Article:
Mourinho v Klopp & How Liverpool Can Win On Saturday


Saturday brings us one of the more eventful Premier League fixtures of the past ten years, with sub-plots aplenty and a headlining story of the battle between Jose Mourinho and Jurgen Klopp. While one is a newcomer to English football, the other has been there and done it all in England. But surprisingly though, the old warhorse is hanging by a thread in his job while the new guy has a thick blanket of safety around his.


Chelsea Liverpool games are fascinating ones, partly because of the fact they almost always entertain and partly because of Mourinho. The Portuguese enjoys his games against Liverpool in the league; in his ten league games against the Reds, he has won eight and lost only once. But on Saturday he will be up against a man who boasts a positive record over him.

Klopp has faced Mourinho only four times in his managerial career, all four games were in the 2012/13 Champions League campaign. Klopp, as the Borussia Dortmund manager back then, led the Black and Yellows to two wins and a draw in four games, including an incredible 4–1 win in the semi-finals propelled by four goal-hero Robert Lewandowski.

While Klopp is unlikely to field a similar, well-oiled unit like Dortmund on Saturday, he will take confidence from his first win as the Liverpool manager against Bournemouth in the League Cup last night. With no respite from injuries barely a month into his new job, last night’s win remains the only tangible form of solace for Klopp.

While many suggest Klopp’s exploits against Mourinho three seasons ago spelled the end of the Portuguese’s time at Real Madrid, Mourinho, for the manager he is, redeemed himself since and won the domestic double of the league and the League Cup last season. However, this season has been totally unlike Mourinho.


Five losses in the opening ten league games for Chelsea see them languishing near the relegation zone, a plight that has ignited calls to sack Mourinho. Not a pleasant plight to be in, specially when you are up against a manager who is a supposed nemesis. But judging by Mourinho’s track record at Stamford Bridge and his general good run against Liverpool, Klopp’s mini dominance over Mourinho isn’t likely to be a major factor come Saturday. Or is it?

Where Klopp’s Liverpool could have an advantage over Chelsea depends far more on the on-field aspects that have little to do with the Mourinho v Klopp rivalry. Liverpool’s win over Bournemouth saw the Reds in their now-usual terrier-like mode, closing down spaces while circulating the ball quicker. There is a clear lack of end product, but there is plenty room for improvement.

We discussed yesterday about how Klopp’s progressive tactics could inhibit Chelsea’s attacking threat down the left-hand side and trouble a weakened part of the back four induced by the absence of Branislav Ivanovic. While Liverpool now lack the pace and directness of Raheem Sterling down the wings, they have quite an excess of guile.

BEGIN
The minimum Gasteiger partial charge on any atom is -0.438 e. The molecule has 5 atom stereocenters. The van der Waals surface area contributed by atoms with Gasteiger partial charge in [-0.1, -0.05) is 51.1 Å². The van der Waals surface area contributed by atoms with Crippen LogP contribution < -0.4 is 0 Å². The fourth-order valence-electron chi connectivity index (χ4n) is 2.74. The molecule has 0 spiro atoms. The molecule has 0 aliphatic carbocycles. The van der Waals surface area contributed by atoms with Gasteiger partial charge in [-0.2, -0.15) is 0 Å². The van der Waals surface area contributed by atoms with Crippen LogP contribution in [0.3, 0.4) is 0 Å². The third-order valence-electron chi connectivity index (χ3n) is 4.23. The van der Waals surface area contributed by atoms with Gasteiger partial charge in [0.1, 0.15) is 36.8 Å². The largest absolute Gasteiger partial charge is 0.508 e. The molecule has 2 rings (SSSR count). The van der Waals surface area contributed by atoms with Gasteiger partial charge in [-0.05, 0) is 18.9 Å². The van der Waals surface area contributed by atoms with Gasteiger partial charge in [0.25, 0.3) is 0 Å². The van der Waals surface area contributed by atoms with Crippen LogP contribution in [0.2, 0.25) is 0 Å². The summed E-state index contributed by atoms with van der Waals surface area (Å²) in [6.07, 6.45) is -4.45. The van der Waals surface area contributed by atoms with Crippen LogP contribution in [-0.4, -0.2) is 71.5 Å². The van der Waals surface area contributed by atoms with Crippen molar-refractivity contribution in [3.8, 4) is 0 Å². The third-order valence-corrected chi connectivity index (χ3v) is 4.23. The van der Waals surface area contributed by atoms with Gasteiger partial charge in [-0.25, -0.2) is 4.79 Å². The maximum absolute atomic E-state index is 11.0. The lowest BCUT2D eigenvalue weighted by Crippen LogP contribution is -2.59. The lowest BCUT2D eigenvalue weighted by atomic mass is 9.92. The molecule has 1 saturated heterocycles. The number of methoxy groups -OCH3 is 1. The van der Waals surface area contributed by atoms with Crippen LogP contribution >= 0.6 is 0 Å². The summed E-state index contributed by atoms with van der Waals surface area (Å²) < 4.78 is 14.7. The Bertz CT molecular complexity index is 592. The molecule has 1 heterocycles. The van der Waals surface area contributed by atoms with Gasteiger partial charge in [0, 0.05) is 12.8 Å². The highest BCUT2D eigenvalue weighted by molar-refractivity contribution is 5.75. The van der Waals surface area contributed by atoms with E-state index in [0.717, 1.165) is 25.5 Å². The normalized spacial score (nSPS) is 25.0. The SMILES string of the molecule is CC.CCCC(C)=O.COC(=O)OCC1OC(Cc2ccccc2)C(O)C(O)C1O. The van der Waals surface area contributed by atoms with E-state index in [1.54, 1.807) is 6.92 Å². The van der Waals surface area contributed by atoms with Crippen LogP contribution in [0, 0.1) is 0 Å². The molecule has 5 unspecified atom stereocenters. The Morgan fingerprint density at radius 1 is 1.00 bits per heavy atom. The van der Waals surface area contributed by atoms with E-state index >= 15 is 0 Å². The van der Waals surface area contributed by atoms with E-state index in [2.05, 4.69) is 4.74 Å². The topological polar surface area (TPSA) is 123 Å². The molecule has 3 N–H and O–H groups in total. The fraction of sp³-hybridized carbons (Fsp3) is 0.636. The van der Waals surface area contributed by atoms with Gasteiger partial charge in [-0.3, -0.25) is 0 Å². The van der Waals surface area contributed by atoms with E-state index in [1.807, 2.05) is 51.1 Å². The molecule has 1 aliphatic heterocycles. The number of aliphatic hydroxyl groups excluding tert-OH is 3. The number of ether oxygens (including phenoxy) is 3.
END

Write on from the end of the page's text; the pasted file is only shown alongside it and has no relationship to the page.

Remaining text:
Roberto Firmino, Philippe Coutinho and Adam Lallana excel in small spaces, and in 1v1 situations against isolated opponents. That Chelsea will almost certainly play Kurt Zouma at right-back bar some inexplicable Mourinho audacities, Liverpool clearly have an edge should Chelsea not decide to shut up shop from the first minute at home.

The biggest headache for Klopp for the Chelsea game will be the goalscoring department. While Nathaniel Clyne saved Liverpool’s blushes against Bournemouth, the thought of Divock Origi sizing up against John Terry and Gary Cahill makes for a rather one-sided contest. Liverpool’s patterns don’t isolate Origi up front like what Brendan Rodgers used to do with Benteke earlier in the season; there is more balance in attacking phases although the pressing schemes haven’t yet reached the desired levels.

Mourinho v Klopp is an intriguing battle. Their battles in the 2012/13 season put Klopp on the map as one of the elite managers in world football capable of turning the screws on even the best men in the business. Now, with both managers at different clubs with different expectations and a different setting, it remains to be seen how far-reaching will the implications of Saturday’s game be.

Will Mourinho be shown the door has been the most frequently-asked question leading up to the game. Regardless of the cliched form book and all the records and statistics bandied about ahead of a match that fades into insignificance at kick-off, Chelsea vs Liverpool promises to be an engrossing affair, and there is the hope that the Mourinho vs Klopp rivalry in the Premier League will be more than just a one-off.

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